I guess that's me on the naughty step then.
WHAT we all dream about, even after the nursery door of childhood has long slammed firmly shut behind us, is a wonderful nanny to sort everything out.
In other words, Mary Poppins, as personified for several generations now by the incomparable Julie Andrews. Even now, I hope she's reading this and getting set to float down on her talking parrot-handled umbrella, descending through the Merseyside mist to restore order out of chaos and make everything much better.
What we get is Tony Blair's "respect tsar" (surely a contradiction in terms?) Louise Casey, who was last heard describing how she's been "hammered" on various occasions.
Having given us the dubious benefit of the Asbo, Ms Casey Respect Unit co-ordinator (how quango is that?!) although not a parent herself, now has parenting in her sights.
One question that bothers me: at what stage does it stop being a bad thing if a child goes out, gets hammered, behaves badly and needs an Asbo, but become a good thing if a minister becomes stotious and doesn't require an Asbo?
Perhaps Ms Casey could illuminate us as to where the cutoff point between the two occurs, if she's not too worse for wear. A nationwide network of "supernannies" is being created to make parents raise their children in a better manner. This is the latest Labour policy that seems to draw inspiration from television.
Most obviously it derives from Channel 4's series Supernanny itself, featuring the firm but fair Jo Frost and her "naughty step", but also Driving Mum and Dad Mad and The House of Tiny Tear aways.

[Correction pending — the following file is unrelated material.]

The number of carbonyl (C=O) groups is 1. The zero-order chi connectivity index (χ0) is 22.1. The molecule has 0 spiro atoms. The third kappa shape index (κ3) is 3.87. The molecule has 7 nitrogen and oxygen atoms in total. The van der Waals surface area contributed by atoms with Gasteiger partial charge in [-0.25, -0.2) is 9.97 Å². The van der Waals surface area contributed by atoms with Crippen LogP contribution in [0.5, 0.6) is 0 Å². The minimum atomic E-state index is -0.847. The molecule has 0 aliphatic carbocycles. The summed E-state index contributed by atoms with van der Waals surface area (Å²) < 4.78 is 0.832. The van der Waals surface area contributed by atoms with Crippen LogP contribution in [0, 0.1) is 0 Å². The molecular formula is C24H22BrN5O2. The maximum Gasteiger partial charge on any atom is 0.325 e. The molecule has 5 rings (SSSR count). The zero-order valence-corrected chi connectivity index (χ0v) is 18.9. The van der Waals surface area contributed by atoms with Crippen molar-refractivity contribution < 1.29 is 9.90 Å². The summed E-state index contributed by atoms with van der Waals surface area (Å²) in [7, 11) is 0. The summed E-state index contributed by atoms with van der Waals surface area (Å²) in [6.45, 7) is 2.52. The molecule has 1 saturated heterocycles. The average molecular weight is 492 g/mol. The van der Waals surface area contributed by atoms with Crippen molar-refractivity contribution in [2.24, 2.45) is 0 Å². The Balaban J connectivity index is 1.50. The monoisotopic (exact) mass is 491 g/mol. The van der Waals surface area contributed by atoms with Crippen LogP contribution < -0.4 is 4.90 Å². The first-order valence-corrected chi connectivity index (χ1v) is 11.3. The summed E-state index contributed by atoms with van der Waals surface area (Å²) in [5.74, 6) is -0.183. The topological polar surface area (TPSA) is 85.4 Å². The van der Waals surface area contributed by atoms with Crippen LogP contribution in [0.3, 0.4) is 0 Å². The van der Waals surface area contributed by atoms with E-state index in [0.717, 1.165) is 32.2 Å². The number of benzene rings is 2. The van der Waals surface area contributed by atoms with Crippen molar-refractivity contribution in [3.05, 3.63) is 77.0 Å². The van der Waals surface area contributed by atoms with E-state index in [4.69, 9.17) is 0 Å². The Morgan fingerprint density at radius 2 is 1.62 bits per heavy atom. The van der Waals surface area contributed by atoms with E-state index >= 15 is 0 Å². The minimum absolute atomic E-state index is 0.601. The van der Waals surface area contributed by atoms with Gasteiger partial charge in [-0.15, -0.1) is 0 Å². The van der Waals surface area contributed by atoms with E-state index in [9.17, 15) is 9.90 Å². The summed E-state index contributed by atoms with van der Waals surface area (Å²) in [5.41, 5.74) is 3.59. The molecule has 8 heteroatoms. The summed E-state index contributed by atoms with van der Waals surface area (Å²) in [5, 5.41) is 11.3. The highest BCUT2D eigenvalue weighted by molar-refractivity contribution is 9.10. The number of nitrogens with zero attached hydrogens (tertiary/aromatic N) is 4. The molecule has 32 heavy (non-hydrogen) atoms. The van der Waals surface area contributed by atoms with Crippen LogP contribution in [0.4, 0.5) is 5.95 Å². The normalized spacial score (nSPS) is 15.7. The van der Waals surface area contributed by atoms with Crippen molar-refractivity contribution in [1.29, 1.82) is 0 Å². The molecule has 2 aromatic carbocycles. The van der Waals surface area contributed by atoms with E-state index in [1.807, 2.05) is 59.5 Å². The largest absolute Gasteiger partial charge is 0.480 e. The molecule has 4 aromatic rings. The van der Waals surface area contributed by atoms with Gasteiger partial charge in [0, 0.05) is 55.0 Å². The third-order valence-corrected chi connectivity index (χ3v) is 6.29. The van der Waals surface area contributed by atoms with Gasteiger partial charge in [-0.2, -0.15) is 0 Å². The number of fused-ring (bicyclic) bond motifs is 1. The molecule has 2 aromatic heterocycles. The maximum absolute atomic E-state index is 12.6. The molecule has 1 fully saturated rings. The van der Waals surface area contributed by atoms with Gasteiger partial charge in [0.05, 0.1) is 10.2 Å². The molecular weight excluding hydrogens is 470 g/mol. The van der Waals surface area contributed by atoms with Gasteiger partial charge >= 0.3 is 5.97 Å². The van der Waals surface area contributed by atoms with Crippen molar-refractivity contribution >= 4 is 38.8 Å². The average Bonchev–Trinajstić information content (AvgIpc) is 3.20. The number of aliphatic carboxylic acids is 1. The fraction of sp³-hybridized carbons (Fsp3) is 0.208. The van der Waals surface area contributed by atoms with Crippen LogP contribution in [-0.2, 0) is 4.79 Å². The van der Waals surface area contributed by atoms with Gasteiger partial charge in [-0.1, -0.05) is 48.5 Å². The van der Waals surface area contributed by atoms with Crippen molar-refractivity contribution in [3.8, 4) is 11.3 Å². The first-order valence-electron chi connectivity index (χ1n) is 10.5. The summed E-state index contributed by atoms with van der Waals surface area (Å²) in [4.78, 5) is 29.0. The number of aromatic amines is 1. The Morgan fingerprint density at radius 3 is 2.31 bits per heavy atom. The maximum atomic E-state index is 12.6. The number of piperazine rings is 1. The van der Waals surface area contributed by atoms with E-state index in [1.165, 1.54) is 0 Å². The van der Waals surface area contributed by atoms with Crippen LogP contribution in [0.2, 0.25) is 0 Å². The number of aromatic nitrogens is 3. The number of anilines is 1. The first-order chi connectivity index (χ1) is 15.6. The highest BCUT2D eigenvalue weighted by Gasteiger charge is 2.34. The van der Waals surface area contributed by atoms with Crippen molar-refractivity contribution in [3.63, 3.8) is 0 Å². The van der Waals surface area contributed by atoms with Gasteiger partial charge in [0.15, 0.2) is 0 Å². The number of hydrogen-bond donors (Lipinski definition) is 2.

As discussed here a few weeks back, a report claimed that we had the worst behaved children in Europe, which possibly could have something to do with the way we bring them up.
We've got to try and make a go of it, as children are not returnable. Few of us can emulate the oh-so-smart Nancy Mitford and smugly state: "I love children - especially when they cry, for then someone takes them away".
The Government's big idea is that, by spending a dollop of cash on special classes teaching the skills needed to raise a well-adjusted child, it can change for the better anti-social behaviour, crime, drug-taking, oafishness and thugishness.
The cost will be around pounds 2,000 per person on a 12-week programme for those of us who admit that child-rearing can be a struggle at times and want to brush up on our abilities.
But such parents who are busy trying their best through trial and error aren't really the problem, so the courts can insist on attendance by those who don't or won't admit their lack of parenting skills (or face a fine), which sounds like another minefield.
The PM, Tony Blair, is very sensitive to the charge that this is more state "nannying", but he thinks the Government has a role to give a "helping hand" where there used to be a network of carers and helpers courtesy of the extended family.
So this new scheme will employ child-care specialists who will act as consultants for more than 1,000 front-line social workers ready for action when called upon.
There is certainly a need for guidance of some sort - just look around you on any street - but whether "supernannying" is too pat an answer remains to be seen.
The chief executive of children's charity NCH, Clare Tickell, said some parents "haven't had fantastic experiences with their own parents" and problems can go back as far as six generations, "so they need help with basic skills and confidence. A little help at a particularly difficult time can be very effective."
Preaching a more cautious approach is Paul Cavadino, chief executive of crime reduction charity, Nacro.
He says: "Many parents are at their wits' end to know how to control their children's behaviour. They need support rather than a punitive approach."
So what do we parents know? But then parents are the last people on earth who should have children.
And, if in Ms Casey's eyes we fail, is there enough room for all of us on the naughty step?
Cor blimey, Mary Poppins, you of all people made to sit up here by the naughty chimbley